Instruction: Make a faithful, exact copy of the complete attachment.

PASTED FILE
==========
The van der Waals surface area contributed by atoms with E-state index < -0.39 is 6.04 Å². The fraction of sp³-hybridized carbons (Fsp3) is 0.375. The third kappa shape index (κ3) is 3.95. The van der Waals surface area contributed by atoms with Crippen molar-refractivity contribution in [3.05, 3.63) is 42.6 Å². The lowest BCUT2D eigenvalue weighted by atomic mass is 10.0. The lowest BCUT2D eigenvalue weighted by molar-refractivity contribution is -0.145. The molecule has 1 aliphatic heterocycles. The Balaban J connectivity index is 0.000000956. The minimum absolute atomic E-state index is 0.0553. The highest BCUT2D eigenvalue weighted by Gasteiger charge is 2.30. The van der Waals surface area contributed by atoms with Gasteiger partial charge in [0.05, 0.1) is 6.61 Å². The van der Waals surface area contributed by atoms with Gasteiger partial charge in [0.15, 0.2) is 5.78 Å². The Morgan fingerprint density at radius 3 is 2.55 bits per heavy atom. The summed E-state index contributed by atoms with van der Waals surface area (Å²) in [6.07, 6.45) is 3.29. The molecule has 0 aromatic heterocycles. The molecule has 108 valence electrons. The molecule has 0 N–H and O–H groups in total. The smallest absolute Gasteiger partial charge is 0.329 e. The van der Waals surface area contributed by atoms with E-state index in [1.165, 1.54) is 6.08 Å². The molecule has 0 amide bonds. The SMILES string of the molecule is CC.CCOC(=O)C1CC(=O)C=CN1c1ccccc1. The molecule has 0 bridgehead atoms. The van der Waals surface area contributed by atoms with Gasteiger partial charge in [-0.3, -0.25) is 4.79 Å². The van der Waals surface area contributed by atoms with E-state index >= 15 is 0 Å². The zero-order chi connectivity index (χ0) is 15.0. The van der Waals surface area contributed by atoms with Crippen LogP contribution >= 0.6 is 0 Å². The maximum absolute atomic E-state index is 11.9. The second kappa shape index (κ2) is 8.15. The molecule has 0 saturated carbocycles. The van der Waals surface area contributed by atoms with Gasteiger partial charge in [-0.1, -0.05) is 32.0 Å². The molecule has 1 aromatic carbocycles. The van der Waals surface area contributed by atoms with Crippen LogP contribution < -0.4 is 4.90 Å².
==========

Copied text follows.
The van der Waals surface area contributed by atoms with E-state index < -0.39 is 6.04 Å². The fraction of sp³-hybridized carbons (Fsp3) is 0.375. The third kappa shape index (κ3) is 3.95. The van der Waals surface area contributed by atoms with Crippen molar-refractivity contribution in [3.05, 3.63) is 42.6 Å². The lowest BCUT2D eigenvalue weighted by atomic mass is 10.0. The lowest BCUT2D eigenvalue weighted by molar-refractivity contribution is -0.145. The molecule has 1 aliphatic heterocycles. The Balaban J connectivity index is 0.000000956. The minimum absolute atomic E-state index is 0.0553. The highest BCUT2D eigenvalue weighted by Gasteiger charge is 2.30. The van der Waals surface area contributed by atoms with Gasteiger partial charge in [0.05, 0.1) is 6.61 Å². The van der Waals surface area contributed by atoms with Gasteiger partial charge in [0.15, 0.2) is 5.78 Å². The Morgan fingerprint density at radius 3 is 2.55 bits per heavy atom. The summed E-state index contributed by atoms with van der Waals surface area (Å²) in [6.07, 6.45) is 3.29. The molecule has 0 aromatic heterocycles. The molecule has 108 valence electrons. The molecule has 0 N–H and O–H groups in total. The smallest absolute Gasteiger partial charge is 0.329 e. The van der Waals surface area contributed by atoms with E-state index in [1.165, 1.54) is 6.08 Å². The molecule has 0 amide bonds. The SMILES string of the molecule is CC.CCOC(=O)C1CC(=O)C=CN1c1ccccc1. The molecule has 0 bridgehead atoms. The van der Waals surface area contributed by atoms with Gasteiger partial charge in [-0.3, -0.25) is 4.79 Å². The van der Waals surface area contributed by atoms with E-state index >= 15 is 0 Å². The zero-order chi connectivity index (χ0) is 15.0. The van der Waals surface area contributed by atoms with Crippen LogP contribution >= 0.6 is 0 Å². The maximum absolute atomic E-state index is 11.9. The second kappa shape index (κ2) is 8.15. The molecule has 0 saturated carbocycles. The van der Waals surface area contributed by atoms with Gasteiger partial charge in [-0.1, -0.05) is 32.0 Å². The molecule has 1 aromatic carbocycles. The van der Waals surface area contributed by atoms with Crippen LogP contribution < -0.4 is 4.90 Å².